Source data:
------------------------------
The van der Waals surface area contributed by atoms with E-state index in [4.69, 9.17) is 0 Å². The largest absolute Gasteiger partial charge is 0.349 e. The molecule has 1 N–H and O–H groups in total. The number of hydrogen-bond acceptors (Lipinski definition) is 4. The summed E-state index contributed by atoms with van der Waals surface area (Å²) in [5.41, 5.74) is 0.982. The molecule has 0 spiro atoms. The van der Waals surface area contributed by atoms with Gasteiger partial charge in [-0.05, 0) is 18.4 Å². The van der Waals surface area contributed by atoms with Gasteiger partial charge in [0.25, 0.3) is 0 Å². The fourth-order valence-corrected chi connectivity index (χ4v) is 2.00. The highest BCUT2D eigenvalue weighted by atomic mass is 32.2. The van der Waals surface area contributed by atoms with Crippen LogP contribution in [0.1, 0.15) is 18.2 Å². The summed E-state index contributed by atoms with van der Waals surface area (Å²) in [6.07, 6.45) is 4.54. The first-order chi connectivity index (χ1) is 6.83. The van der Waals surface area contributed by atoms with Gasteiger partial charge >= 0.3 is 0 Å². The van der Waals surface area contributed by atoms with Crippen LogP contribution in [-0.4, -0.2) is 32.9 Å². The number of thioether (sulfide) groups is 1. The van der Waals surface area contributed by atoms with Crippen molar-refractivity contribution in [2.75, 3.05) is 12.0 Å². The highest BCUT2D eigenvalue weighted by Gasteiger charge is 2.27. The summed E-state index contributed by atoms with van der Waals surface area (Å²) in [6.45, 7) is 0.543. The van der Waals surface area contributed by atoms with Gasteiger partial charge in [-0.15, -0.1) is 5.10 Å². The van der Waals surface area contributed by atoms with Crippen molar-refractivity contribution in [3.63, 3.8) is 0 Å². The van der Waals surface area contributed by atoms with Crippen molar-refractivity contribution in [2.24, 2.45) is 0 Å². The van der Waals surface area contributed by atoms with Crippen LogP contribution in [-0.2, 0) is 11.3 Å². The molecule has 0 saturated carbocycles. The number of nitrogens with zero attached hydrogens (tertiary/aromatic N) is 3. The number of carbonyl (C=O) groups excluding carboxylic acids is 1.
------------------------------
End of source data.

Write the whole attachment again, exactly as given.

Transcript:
The van der Waals surface area contributed by atoms with E-state index in [4.69, 9.17) is 0 Å². The largest absolute Gasteiger partial charge is 0.349 e. The molecule has 1 N–H and O–H groups in total. The number of hydrogen-bond acceptors (Lipinski definition) is 4. The summed E-state index contributed by atoms with van der Waals surface area (Å²) in [5.41, 5.74) is 0.982. The molecule has 0 spiro atoms. The van der Waals surface area contributed by atoms with Gasteiger partial charge in [-0.05, 0) is 18.4 Å². The van der Waals surface area contributed by atoms with Gasteiger partial charge in [0.25, 0.3) is 0 Å². The fourth-order valence-corrected chi connectivity index (χ4v) is 2.00. The highest BCUT2D eigenvalue weighted by atomic mass is 32.2. The van der Waals surface area contributed by atoms with Crippen LogP contribution in [0.1, 0.15) is 18.2 Å². The summed E-state index contributed by atoms with van der Waals surface area (Å²) in [6.07, 6.45) is 4.54. The first-order chi connectivity index (χ1) is 6.83. The van der Waals surface area contributed by atoms with Gasteiger partial charge >= 0.3 is 0 Å². The van der Waals surface area contributed by atoms with Crippen LogP contribution in [-0.4, -0.2) is 32.9 Å². The number of thioether (sulfide) groups is 1. The van der Waals surface area contributed by atoms with Crippen molar-refractivity contribution in [2.75, 3.05) is 12.0 Å². The highest BCUT2D eigenvalue weighted by Gasteiger charge is 2.27. The summed E-state index contributed by atoms with van der Waals surface area (Å²) in [6.45, 7) is 0.543. The van der Waals surface area contributed by atoms with Gasteiger partial charge in [-0.15, -0.1) is 5.10 Å². The van der Waals surface area contributed by atoms with Crippen molar-refractivity contribution in [3.63, 3.8) is 0 Å². The van der Waals surface area contributed by atoms with Crippen molar-refractivity contribution in [2.24, 2.45) is 0 Å². The van der Waals surface area contributed by atoms with Crippen LogP contribution in [-0.2, 0) is 11.3 Å². The molecule has 0 saturated carbocycles. The number of nitrogens with zero attached hydrogens (tertiary/aromatic N) is 3. The number of carbonyl (C=O) groups excluding carboxylic acids is 1.